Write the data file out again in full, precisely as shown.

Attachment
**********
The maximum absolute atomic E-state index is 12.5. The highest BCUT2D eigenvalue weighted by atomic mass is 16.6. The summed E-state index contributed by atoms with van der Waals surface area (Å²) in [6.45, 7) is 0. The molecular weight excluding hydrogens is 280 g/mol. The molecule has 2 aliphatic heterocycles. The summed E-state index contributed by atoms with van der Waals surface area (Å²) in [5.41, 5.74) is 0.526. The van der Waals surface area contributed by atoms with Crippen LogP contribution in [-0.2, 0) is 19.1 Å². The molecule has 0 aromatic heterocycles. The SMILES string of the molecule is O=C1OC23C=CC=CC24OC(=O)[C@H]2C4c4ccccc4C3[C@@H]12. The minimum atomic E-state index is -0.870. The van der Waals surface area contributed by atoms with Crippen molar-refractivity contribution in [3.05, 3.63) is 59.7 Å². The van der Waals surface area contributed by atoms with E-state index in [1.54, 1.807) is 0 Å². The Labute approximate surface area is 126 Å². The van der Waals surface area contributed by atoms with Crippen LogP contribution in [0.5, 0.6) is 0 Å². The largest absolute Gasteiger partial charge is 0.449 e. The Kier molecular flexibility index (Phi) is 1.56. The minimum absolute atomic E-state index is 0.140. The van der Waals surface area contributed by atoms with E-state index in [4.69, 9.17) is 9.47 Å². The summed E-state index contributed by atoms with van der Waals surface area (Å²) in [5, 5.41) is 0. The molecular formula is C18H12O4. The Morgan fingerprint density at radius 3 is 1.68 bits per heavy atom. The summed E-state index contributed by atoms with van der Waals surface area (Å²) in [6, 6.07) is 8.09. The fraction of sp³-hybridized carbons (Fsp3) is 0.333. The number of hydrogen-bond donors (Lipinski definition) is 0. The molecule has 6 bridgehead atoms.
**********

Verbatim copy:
The maximum absolute atomic E-state index is 12.5. The highest BCUT2D eigenvalue weighted by atomic mass is 16.6. The summed E-state index contributed by atoms with van der Waals surface area (Å²) in [6.45, 7) is 0. The molecular weight excluding hydrogens is 280 g/mol. The molecule has 2 aliphatic heterocycles. The summed E-state index contributed by atoms with van der Waals surface area (Å²) in [5.41, 5.74) is 0.526. The van der Waals surface area contributed by atoms with Crippen LogP contribution in [-0.2, 0) is 19.1 Å². The molecule has 0 aromatic heterocycles. The SMILES string of the molecule is O=C1OC23C=CC=CC24OC(=O)[C@H]2C4c4ccccc4C3[C@@H]12. The minimum atomic E-state index is -0.870. The van der Waals surface area contributed by atoms with Crippen molar-refractivity contribution in [3.05, 3.63) is 59.7 Å². The van der Waals surface area contributed by atoms with E-state index in [1.54, 1.807) is 0 Å². The Labute approximate surface area is 126 Å². The van der Waals surface area contributed by atoms with Crippen LogP contribution in [0.5, 0.6) is 0 Å². The largest absolute Gasteiger partial charge is 0.449 e. The Kier molecular flexibility index (Phi) is 1.56. The minimum absolute atomic E-state index is 0.140. The van der Waals surface area contributed by atoms with E-state index in [4.69, 9.17) is 9.47 Å². The summed E-state index contributed by atoms with van der Waals surface area (Å²) in [5, 5.41) is 0. The molecular formula is C18H12O4. The Morgan fingerprint density at radius 3 is 1.68 bits per heavy atom. The summed E-state index contributed by atoms with van der Waals surface area (Å²) in [6, 6.07) is 8.09. The fraction of sp³-hybridized carbons (Fsp3) is 0.333. The number of hydrogen-bond donors (Lipinski definition) is 0. The molecule has 6 bridgehead atoms.